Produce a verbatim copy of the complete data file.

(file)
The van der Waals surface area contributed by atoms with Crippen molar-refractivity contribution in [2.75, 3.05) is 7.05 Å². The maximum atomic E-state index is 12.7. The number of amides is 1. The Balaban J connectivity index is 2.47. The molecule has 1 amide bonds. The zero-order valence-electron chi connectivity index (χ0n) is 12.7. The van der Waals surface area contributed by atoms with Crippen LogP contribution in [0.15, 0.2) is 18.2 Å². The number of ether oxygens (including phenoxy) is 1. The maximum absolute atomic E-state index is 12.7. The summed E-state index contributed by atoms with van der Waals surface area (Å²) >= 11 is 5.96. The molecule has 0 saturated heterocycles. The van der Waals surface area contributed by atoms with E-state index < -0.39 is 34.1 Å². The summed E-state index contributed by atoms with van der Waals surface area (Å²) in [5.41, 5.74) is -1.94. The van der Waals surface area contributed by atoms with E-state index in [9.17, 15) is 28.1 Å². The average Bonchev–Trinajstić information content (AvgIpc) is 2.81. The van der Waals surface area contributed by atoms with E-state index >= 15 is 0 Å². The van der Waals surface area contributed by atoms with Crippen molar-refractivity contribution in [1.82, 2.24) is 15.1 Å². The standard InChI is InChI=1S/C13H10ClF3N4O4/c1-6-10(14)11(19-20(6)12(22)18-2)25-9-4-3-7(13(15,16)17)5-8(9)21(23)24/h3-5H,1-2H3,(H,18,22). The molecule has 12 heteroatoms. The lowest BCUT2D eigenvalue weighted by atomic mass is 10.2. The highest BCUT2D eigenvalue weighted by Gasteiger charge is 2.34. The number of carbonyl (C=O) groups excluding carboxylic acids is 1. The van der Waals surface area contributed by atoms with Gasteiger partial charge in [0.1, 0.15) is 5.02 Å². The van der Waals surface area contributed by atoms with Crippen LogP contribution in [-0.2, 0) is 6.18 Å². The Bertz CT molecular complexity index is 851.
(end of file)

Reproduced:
The van der Waals surface area contributed by atoms with Crippen molar-refractivity contribution in [2.75, 3.05) is 7.05 Å². The maximum atomic E-state index is 12.7. The number of amides is 1. The Balaban J connectivity index is 2.47. The molecule has 1 amide bonds. The zero-order valence-electron chi connectivity index (χ0n) is 12.7. The van der Waals surface area contributed by atoms with Crippen LogP contribution in [0.15, 0.2) is 18.2 Å². The number of ether oxygens (including phenoxy) is 1. The maximum absolute atomic E-state index is 12.7. The summed E-state index contributed by atoms with van der Waals surface area (Å²) >= 11 is 5.96. The molecule has 0 saturated heterocycles. The van der Waals surface area contributed by atoms with E-state index < -0.39 is 34.1 Å². The summed E-state index contributed by atoms with van der Waals surface area (Å²) in [5.41, 5.74) is -1.94. The van der Waals surface area contributed by atoms with E-state index in [9.17, 15) is 28.1 Å². The average Bonchev–Trinajstić information content (AvgIpc) is 2.81. The van der Waals surface area contributed by atoms with E-state index >= 15 is 0 Å². The van der Waals surface area contributed by atoms with Crippen molar-refractivity contribution in [1.82, 2.24) is 15.1 Å². The standard InChI is InChI=1S/C13H10ClF3N4O4/c1-6-10(14)11(19-20(6)12(22)18-2)25-9-4-3-7(13(15,16)17)5-8(9)21(23)24/h3-5H,1-2H3,(H,18,22). The molecule has 12 heteroatoms. The lowest BCUT2D eigenvalue weighted by atomic mass is 10.2. The highest BCUT2D eigenvalue weighted by Gasteiger charge is 2.34. The number of carbonyl (C=O) groups excluding carboxylic acids is 1. The van der Waals surface area contributed by atoms with Gasteiger partial charge in [0.1, 0.15) is 5.02 Å². The van der Waals surface area contributed by atoms with Crippen LogP contribution in [-0.2, 0) is 6.18 Å². The Bertz CT molecular complexity index is 851.